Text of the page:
On the Ground
In November 1914, William Barker volunteered for service with the second contingent of the Canadian Expeditionary Force (CEF), 1st Regiment, Canadian Mounted Rifles. After a short stay at the base in Sewell, Barker and many others boarded a train east and then a boat for England.
One year after joining the CEF, Barker found himself fighting in the trenches near Ypres Salient in France. In early 1916, he applied for a transfer from the infantry to the Royal Flying Corps (RFC). On 2 April 1916 he was attached to the RFC and subsequently attached to No. 4 Squadron on 7 Apr 1917. Promoted to temporary 2nd Lieutenant, William Barker flew his first mission as an observer with 4 Squadron in late spring before being transferred to 15 Squadron, where he would stay for a year. He officially qualified as an observer on 27 August 1916, and became senior observer for 15 Squadron shortly afterwards. Graded as pilot, July 1917 and posted to No.47 Squadron, 12 July 1917.
In the Air
In the fall of 1916, Barker was recommended for pilot training. Before training, he earned the Military Cross (MC) for photographic reconnaissance, the first of many medals he would receive in his lifetime.
Official Citation – Military Cross
For conspicuous gallantry in action. He flew at a height of 500 feet over the enemy’s lines, and brought back most valuable information. On another occasion, after driving off two hostile machines, he carried out an excellent photographic reconnaissance.
Barker completed pilot training in half the normal time. He raced through advanced training, and was back in France flying with No. 47 Squadron on 12 July 1917. By the 17th of August 1917 Barker would return to 15 Squadron where he was promoted to temporary Captain, and assigned command of 15 Squadron’s C Flight before they were attached to 27 Squadron.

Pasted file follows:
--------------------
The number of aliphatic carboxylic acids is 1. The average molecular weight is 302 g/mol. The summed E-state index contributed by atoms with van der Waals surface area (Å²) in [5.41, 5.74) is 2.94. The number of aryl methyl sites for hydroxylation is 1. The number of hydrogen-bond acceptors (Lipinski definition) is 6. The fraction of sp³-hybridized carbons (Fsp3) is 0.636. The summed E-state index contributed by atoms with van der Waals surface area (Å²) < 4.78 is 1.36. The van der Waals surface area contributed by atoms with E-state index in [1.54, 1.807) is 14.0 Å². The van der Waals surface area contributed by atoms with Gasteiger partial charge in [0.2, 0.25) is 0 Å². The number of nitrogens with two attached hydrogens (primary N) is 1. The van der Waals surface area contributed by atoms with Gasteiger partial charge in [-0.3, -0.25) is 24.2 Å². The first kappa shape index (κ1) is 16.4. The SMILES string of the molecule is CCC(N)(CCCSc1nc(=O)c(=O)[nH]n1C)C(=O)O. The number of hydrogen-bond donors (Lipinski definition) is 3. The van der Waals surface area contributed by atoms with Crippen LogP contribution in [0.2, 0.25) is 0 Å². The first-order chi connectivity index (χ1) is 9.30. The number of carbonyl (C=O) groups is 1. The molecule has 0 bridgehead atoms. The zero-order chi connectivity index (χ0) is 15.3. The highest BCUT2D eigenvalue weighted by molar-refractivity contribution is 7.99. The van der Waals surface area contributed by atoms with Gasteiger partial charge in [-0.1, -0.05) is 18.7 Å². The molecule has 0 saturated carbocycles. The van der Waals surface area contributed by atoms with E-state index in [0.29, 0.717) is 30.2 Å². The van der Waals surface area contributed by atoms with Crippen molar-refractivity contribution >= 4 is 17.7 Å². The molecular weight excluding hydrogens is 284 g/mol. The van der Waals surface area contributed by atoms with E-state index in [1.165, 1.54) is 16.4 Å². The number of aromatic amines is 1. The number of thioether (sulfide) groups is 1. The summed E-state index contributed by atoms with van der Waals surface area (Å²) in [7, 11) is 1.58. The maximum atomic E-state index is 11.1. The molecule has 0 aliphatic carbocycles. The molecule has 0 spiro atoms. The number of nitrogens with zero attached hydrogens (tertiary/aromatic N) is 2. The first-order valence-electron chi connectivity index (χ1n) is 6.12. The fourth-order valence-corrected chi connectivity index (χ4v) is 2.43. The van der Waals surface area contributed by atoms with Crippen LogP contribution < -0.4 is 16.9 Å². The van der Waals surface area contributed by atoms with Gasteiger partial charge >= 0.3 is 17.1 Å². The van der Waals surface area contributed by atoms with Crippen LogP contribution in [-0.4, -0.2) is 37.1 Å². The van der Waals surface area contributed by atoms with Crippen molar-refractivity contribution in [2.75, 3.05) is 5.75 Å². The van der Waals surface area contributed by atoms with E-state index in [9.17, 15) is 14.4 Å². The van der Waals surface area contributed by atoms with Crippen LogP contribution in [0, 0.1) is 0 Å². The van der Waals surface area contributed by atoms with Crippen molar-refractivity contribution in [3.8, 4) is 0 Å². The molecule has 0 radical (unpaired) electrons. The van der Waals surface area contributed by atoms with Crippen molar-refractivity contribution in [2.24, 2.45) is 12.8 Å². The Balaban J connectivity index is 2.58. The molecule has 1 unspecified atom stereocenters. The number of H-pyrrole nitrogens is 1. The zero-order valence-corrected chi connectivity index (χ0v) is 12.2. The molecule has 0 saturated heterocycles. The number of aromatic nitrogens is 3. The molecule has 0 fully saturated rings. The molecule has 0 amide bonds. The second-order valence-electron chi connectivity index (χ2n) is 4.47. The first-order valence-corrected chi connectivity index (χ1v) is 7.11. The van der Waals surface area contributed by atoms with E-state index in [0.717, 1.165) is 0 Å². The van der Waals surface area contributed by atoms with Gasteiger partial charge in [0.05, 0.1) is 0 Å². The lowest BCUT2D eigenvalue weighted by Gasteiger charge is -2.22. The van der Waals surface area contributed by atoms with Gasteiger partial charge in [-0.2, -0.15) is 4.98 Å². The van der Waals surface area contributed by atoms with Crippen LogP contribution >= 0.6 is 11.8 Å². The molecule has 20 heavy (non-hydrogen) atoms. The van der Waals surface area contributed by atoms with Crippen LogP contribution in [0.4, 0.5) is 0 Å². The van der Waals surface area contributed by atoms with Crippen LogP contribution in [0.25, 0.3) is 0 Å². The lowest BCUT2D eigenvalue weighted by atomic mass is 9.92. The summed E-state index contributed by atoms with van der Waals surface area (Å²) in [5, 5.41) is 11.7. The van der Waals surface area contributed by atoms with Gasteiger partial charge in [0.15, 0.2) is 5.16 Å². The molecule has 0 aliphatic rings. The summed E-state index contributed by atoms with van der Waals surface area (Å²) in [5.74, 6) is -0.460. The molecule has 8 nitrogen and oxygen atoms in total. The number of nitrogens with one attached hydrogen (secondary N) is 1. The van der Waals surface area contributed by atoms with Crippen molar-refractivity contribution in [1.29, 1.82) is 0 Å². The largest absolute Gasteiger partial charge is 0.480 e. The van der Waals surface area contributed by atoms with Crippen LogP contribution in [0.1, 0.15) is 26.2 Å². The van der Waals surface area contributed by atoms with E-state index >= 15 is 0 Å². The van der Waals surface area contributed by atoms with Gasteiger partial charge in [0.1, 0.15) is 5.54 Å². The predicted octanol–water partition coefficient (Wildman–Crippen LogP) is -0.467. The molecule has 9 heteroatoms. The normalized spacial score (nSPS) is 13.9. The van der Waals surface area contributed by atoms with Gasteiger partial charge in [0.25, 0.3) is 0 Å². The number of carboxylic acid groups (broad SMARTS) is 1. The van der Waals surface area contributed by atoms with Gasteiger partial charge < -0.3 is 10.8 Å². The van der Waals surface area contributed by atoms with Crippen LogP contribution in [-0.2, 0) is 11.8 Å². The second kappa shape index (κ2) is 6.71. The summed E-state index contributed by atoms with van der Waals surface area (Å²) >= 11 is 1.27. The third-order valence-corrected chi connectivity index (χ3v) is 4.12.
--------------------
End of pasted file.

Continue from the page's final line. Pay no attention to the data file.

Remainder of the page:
In the summer of 1917 he received a Bar to his Military Cross – awarded as per London Gazette dated 18 July 1917, meaning his performance in combat had once again qualified him for the medal.
Official Citation – Bar to Military Cross
For conspicuous gallantry and devotion to duty. He has done continuous good work in co-operation with the artillery, and has carried out successful reconnaissances under most difficult and dangerous conditions.
Barker had not yet flown his trusty Sopwith Camel, which he would receive in September, nor had he scored his first victory, which would come in October. The following month, he was appointed acting commander of 28 Squadron, which was then moved to Italy.
It was here that Barker would leave his mark on World War I. His legend grew thanks to an unauthorized mission on Christmas Day 1917, when he and two other pilots flew behind enemy lines and destroyed an Austrian squadron’s air base. The Austrians mounted a haphazard retaliation the next day, but many were too tired or hung over from Christmas celebrations to battle effectively and suffered heavy casualties as a result.
The three pilots weren’t rewarded or punished for the unauthorized attack. Barker, however, was recommended for the Distinguished Service Order in January 1918 based on his overall service. Barker also received a second bar for his MC in March 1918 before being reassigned as flight commander with 66 Squadron. He continued to score victories over the Austrians, and in late July was promoted to Major and given command of 139 Squadron.
That summer, he worked dropping covert agents behind enemy lines in Italy. This contributed to the Italian government’s decision to award him the Silver Medal for Military Valour and War Cross. He received a bar for his DSO as well. Barker was now quite well-known, and in September 1918 flew the Prince of Wales around the area to survey the front.
He reluctantly returned to England and handed over his Sopwith Camel shortly afterwards, and worked teaching new pilots. However, Barker convinced RAF headquarters to let him go back to France for 10 days to study the enemy’s tactics. He was given a Sopwith Snipe and joined 201 Squadron of 13 Wing in October. The RAF had given Barker 10 days to learn about enemy tactics, and was then to return to England.
Barker’s Legendary Battle
On October 27, 1918, the last day of Barker’s mission, he engaged in what would become one of the most legendary dogfights of the entire war. He downed an enemy reconnaissance plane before being hit by enemy fire from a Fokker that snuck up on him. Shot in the right leg, Barker managed to down the enemy fighter. However, he suddenly found himself in the company of a large formation of enemy Fokkers.